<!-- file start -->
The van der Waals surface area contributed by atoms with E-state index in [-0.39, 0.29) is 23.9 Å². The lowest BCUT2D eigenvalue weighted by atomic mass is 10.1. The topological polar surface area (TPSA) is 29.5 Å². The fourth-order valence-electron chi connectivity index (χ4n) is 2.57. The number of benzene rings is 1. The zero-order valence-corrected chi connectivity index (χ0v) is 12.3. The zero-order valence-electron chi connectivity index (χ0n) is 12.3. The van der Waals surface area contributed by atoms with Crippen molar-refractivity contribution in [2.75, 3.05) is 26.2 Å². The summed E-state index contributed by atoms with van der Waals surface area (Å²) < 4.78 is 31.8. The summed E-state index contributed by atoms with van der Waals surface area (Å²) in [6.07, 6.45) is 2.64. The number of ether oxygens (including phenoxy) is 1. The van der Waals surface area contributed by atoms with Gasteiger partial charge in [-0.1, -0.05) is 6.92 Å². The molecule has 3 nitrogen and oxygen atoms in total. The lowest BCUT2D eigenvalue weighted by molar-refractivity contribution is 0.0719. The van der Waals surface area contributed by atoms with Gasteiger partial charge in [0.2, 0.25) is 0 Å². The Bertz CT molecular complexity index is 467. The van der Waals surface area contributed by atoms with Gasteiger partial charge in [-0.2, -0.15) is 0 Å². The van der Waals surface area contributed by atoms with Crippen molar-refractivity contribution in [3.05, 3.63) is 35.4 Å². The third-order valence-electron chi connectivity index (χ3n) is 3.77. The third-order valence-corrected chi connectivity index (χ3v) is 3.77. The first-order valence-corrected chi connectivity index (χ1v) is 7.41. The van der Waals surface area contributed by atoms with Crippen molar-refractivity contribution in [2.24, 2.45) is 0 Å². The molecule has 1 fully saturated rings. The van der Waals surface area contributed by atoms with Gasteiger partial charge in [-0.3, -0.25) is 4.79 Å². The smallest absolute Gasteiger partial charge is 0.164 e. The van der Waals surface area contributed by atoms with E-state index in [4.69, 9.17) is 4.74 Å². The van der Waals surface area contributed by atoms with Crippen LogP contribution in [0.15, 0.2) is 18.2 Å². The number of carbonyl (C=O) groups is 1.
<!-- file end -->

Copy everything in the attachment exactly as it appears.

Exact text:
The van der Waals surface area contributed by atoms with E-state index in [-0.39, 0.29) is 23.9 Å². The lowest BCUT2D eigenvalue weighted by atomic mass is 10.1. The topological polar surface area (TPSA) is 29.5 Å². The fourth-order valence-electron chi connectivity index (χ4n) is 2.57. The number of benzene rings is 1. The zero-order valence-corrected chi connectivity index (χ0v) is 12.3. The zero-order valence-electron chi connectivity index (χ0n) is 12.3. The van der Waals surface area contributed by atoms with Crippen molar-refractivity contribution in [2.75, 3.05) is 26.2 Å². The summed E-state index contributed by atoms with van der Waals surface area (Å²) < 4.78 is 31.8. The summed E-state index contributed by atoms with van der Waals surface area (Å²) in [6.07, 6.45) is 2.64. The number of ether oxygens (including phenoxy) is 1. The van der Waals surface area contributed by atoms with Gasteiger partial charge in [-0.1, -0.05) is 6.92 Å². The molecule has 3 nitrogen and oxygen atoms in total. The lowest BCUT2D eigenvalue weighted by molar-refractivity contribution is 0.0719. The van der Waals surface area contributed by atoms with Gasteiger partial charge in [0.2, 0.25) is 0 Å². The Bertz CT molecular complexity index is 467. The van der Waals surface area contributed by atoms with Gasteiger partial charge in [-0.2, -0.15) is 0 Å². The van der Waals surface area contributed by atoms with Crippen molar-refractivity contribution in [3.05, 3.63) is 35.4 Å². The third-order valence-electron chi connectivity index (χ3n) is 3.77. The third-order valence-corrected chi connectivity index (χ3v) is 3.77. The first-order valence-corrected chi connectivity index (χ1v) is 7.41. The van der Waals surface area contributed by atoms with Crippen molar-refractivity contribution in [2.24, 2.45) is 0 Å². The molecule has 1 fully saturated rings. The van der Waals surface area contributed by atoms with Gasteiger partial charge in [-0.3, -0.25) is 4.79 Å². The smallest absolute Gasteiger partial charge is 0.164 e. The van der Waals surface area contributed by atoms with E-state index in [4.69, 9.17) is 4.74 Å². The van der Waals surface area contributed by atoms with Crippen LogP contribution in [0.15, 0.2) is 18.2 Å². The number of carbonyl (C=O) groups is 1.